The WHO has adopted its Global Strategy to Reduce the Harmful Use of Alcohol

The WHO has adopted its 'Global Strategy to Reduce the Harmful Use of Alcohol'

At the recent World Health Assembly, the World Health Organization (WHO) formally adopted a global strategy to tackle alcohol-related harm. Ben Cooper looks at stakeholder reaction to the strategy and assesses its likely impact on the development of alcohol policy across WHO member countries.

Alcohol industry representatives will know only too well that the World Health Organization (WHO) has had plenty to say about alcohol-related harm over the years, but the formal adoption of a global WHO strategy to tackle the harmful use of alcohol is nonetheless an important milestone for the Geneva-based organisation.

It is likely to have a significant influence on how alcohol policy is shaped across many countries, and is thus a critical event for the drinks industry.

At the World Health Assembly (WHA) last month, the 193 nations of the WHO reached consensus for the first time on a resolution to confront the harmful use of alcohol, and along with it adopted the WHO's first global alcohol harm strategy.

The strategy covers ten policy areas: leadership, awareness and commitment; health services' responses; community action; drink-driving policies; availability of alcohol; marketing of alcoholic beverages; pricing policies; reducing the negative consequences of drinking and alcohol intoxication; reducing the public health impact of illicit alcohol and informally produced alcohol; and monitoring and surveillance.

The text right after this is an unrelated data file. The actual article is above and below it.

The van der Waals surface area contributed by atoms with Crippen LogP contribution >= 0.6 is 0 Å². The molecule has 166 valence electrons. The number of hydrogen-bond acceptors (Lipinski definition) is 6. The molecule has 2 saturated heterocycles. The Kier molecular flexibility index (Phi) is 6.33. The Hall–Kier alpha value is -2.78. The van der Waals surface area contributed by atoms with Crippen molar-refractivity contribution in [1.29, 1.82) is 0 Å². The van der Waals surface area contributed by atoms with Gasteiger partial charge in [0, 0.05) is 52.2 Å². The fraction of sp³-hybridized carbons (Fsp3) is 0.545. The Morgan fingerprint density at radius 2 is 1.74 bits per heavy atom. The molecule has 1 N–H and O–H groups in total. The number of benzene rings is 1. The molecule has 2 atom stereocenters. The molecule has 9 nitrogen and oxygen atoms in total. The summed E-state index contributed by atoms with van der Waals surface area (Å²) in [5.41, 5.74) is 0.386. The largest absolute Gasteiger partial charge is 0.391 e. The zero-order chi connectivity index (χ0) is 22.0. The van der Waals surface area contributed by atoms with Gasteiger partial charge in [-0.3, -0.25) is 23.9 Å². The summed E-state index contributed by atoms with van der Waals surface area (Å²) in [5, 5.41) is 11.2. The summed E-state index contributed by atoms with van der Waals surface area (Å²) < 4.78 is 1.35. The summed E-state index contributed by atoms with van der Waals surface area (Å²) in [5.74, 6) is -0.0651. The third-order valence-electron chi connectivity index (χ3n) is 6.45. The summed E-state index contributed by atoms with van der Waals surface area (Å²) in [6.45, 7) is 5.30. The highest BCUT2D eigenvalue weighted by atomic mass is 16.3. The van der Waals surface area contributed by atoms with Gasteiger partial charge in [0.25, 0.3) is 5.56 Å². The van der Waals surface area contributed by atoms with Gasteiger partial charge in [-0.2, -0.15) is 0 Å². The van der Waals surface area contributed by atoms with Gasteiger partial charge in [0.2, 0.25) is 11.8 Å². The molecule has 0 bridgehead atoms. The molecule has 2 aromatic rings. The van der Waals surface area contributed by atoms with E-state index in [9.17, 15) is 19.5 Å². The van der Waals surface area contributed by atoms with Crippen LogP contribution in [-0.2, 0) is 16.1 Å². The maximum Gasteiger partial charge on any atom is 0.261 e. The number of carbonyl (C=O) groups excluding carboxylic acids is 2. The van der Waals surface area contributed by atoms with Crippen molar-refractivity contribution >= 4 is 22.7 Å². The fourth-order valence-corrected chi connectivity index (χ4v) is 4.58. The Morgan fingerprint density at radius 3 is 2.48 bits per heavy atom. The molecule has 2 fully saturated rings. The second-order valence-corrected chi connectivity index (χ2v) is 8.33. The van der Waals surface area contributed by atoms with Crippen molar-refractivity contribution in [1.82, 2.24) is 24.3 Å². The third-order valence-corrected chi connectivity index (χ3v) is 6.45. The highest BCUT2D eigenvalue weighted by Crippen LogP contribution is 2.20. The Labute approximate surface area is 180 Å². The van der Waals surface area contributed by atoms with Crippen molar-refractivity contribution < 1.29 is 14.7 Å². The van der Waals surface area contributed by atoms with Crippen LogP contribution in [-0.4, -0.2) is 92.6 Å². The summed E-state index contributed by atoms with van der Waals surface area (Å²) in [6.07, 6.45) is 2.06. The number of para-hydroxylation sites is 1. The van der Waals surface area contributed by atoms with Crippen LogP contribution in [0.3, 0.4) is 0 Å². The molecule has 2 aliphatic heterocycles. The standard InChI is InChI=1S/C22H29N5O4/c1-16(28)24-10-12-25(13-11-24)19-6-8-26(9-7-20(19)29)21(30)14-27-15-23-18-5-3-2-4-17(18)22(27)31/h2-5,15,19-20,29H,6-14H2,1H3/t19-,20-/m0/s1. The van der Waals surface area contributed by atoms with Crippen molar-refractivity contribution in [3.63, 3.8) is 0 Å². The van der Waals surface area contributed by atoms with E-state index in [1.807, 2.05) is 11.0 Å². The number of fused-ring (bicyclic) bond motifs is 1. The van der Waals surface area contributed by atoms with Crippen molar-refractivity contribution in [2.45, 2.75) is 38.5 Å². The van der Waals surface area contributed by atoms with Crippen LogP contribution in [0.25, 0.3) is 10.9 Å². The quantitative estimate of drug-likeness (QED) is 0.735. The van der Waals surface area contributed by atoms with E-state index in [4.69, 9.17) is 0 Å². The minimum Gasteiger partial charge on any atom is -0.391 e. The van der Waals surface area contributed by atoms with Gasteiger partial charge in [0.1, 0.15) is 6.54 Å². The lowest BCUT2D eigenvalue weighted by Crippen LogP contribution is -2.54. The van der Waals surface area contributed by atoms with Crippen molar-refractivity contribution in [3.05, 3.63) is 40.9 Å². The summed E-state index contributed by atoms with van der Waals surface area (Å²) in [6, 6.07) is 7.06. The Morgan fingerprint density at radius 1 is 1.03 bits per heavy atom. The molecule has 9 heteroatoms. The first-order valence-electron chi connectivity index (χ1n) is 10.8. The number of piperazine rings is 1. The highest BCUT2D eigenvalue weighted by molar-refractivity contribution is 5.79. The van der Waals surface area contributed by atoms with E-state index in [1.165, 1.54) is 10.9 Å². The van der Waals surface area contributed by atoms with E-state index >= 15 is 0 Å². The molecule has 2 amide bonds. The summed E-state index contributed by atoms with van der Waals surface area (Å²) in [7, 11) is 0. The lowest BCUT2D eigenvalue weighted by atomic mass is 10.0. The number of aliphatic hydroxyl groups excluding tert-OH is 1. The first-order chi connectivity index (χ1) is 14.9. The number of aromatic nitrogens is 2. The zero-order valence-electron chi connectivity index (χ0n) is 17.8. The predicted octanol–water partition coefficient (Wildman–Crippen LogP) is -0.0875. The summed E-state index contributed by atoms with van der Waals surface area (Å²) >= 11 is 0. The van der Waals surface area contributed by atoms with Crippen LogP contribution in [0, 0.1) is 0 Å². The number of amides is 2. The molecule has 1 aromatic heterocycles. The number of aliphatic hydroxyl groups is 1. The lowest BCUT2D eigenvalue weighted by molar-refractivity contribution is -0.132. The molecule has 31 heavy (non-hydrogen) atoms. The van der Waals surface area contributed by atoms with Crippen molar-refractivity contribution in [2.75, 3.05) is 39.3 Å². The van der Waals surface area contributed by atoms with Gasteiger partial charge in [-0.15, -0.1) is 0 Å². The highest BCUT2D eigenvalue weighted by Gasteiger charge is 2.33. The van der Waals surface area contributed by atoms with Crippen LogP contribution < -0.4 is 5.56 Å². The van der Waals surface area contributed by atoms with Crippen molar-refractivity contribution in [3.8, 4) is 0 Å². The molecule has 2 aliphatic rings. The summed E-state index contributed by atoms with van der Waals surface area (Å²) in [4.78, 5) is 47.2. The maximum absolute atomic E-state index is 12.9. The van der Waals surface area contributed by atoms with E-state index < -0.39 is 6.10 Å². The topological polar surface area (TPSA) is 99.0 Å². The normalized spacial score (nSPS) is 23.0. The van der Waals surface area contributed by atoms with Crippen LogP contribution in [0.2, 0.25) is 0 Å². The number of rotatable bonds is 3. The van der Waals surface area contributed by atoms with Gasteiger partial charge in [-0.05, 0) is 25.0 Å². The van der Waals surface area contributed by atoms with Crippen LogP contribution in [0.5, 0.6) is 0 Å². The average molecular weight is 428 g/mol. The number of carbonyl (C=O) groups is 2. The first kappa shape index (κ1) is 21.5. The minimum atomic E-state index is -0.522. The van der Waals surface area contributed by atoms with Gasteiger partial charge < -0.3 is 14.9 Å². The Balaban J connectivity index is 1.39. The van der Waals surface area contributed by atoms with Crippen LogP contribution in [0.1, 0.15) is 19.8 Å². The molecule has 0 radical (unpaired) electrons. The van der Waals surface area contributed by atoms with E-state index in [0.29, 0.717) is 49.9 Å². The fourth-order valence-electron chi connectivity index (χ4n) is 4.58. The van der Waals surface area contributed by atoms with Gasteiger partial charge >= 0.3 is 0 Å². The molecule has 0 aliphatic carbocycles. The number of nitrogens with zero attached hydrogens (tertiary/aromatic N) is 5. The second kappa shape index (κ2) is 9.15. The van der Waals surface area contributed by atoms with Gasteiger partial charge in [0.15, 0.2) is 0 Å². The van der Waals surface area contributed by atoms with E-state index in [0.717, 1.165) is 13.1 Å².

It lays out a raft of policy options and interventions for consideration by WHO member states for each of the target areas, based on current scientific knowledge, available evidence on effectiveness and cost-effectiveness, experience and good practices. "The resolution and the strategy set priority areas for global action, provide guidance to countries and give a strong mandate to WHO to strengthen action at all levels on reducing harmful use of alcohol," said WHO assistant director-general Dr Ala Alwan.

The Global Alcohol Policy Alliance (GAPA), a network of academics, public health professionals and campaigners with a special interest in alcohol policy, said it believed the move by the WHO to endorse a global strategy represented an "historic decision".

GAPA said that the concerns identified included the increasing culture of binge drinking among young people worldwide, and the expanding influence of the marketing and advertising of alcoholic beverages. The strategy highlights the effectiveness of focusing on policies regarding pricing, availability and marketing of alcohol, GAPA said.

While the drinks industry has at times had a difficult relationship with the WHO, the strategy has been notable for the level of consultation with industry prior to its drafting. Major drinks companies participated in the consultation, and the Global Alcohol Producers Group (GAP Group), which represents major international drinks corporations, said the strategy was "an important and constructive step forward in helping address alcohol issues around the world".

The drinks industry appears to welcome a more conciliatory approach emanating from Geneva, and was appreciative of concessions that had been made. GAP Group said it was pleased that the strategy acknowledged the significance of different national, religious and cultural contexts for alcohol and proposed a range of alcohol policy options which member states can "tailor to their cultures" in the aim of reducing alcohol harm.

In particular, industry advocates have in the past been frustrated by a sceptical view taken in Geneva towards industry self-regulation. So, not surprisingly, GAP Group commended that the strategy, as GAP Group put it, "recognises the need for the involvement of all stakeholders, including the industry, and the importance of self-regulation in helping address alcohol abuse".